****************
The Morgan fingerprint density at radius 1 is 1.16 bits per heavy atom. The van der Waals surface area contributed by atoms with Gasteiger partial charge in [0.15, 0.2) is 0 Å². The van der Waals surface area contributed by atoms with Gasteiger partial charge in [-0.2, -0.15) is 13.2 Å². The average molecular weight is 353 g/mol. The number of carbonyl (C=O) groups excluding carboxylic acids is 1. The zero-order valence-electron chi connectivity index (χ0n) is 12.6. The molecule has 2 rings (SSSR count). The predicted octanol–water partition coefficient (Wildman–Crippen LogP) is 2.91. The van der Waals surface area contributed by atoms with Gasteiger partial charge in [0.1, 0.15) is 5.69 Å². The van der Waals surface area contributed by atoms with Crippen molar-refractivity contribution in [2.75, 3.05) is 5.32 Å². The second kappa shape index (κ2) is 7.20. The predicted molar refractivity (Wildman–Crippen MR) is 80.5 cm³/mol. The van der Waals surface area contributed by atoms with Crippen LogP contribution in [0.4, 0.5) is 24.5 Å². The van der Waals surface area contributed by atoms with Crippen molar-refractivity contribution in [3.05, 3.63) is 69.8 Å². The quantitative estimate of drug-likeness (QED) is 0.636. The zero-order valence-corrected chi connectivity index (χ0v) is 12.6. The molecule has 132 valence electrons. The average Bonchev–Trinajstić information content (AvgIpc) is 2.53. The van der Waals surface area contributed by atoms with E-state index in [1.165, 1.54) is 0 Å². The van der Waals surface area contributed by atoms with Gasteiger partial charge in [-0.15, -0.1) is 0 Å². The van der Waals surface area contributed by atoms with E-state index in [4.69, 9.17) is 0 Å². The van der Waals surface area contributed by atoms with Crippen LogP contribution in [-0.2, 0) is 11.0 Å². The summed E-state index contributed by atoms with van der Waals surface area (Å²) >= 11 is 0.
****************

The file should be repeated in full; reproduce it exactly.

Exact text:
The Morgan fingerprint density at radius 1 is 1.16 bits per heavy atom. The van der Waals surface area contributed by atoms with Gasteiger partial charge in [0.15, 0.2) is 0 Å². The van der Waals surface area contributed by atoms with Gasteiger partial charge in [-0.2, -0.15) is 13.2 Å². The average molecular weight is 353 g/mol. The number of carbonyl (C=O) groups excluding carboxylic acids is 1. The zero-order valence-electron chi connectivity index (χ0n) is 12.6. The molecule has 2 rings (SSSR count). The predicted octanol–water partition coefficient (Wildman–Crippen LogP) is 2.91. The van der Waals surface area contributed by atoms with Gasteiger partial charge in [0.1, 0.15) is 5.69 Å². The van der Waals surface area contributed by atoms with Crippen molar-refractivity contribution in [2.75, 3.05) is 5.32 Å². The second kappa shape index (κ2) is 7.20. The predicted molar refractivity (Wildman–Crippen MR) is 80.5 cm³/mol. The van der Waals surface area contributed by atoms with Crippen LogP contribution in [0.4, 0.5) is 24.5 Å². The van der Waals surface area contributed by atoms with Crippen molar-refractivity contribution in [3.05, 3.63) is 69.8 Å². The quantitative estimate of drug-likeness (QED) is 0.636. The zero-order valence-corrected chi connectivity index (χ0v) is 12.6. The molecule has 132 valence electrons. The average Bonchev–Trinajstić information content (AvgIpc) is 2.53. The van der Waals surface area contributed by atoms with E-state index in [1.165, 1.54) is 0 Å². The van der Waals surface area contributed by atoms with Gasteiger partial charge in [-0.15, -0.1) is 0 Å². The van der Waals surface area contributed by atoms with E-state index in [4.69, 9.17) is 0 Å². The van der Waals surface area contributed by atoms with Crippen LogP contribution in [-0.2, 0) is 11.0 Å². The summed E-state index contributed by atoms with van der Waals surface area (Å²) >= 11 is 0.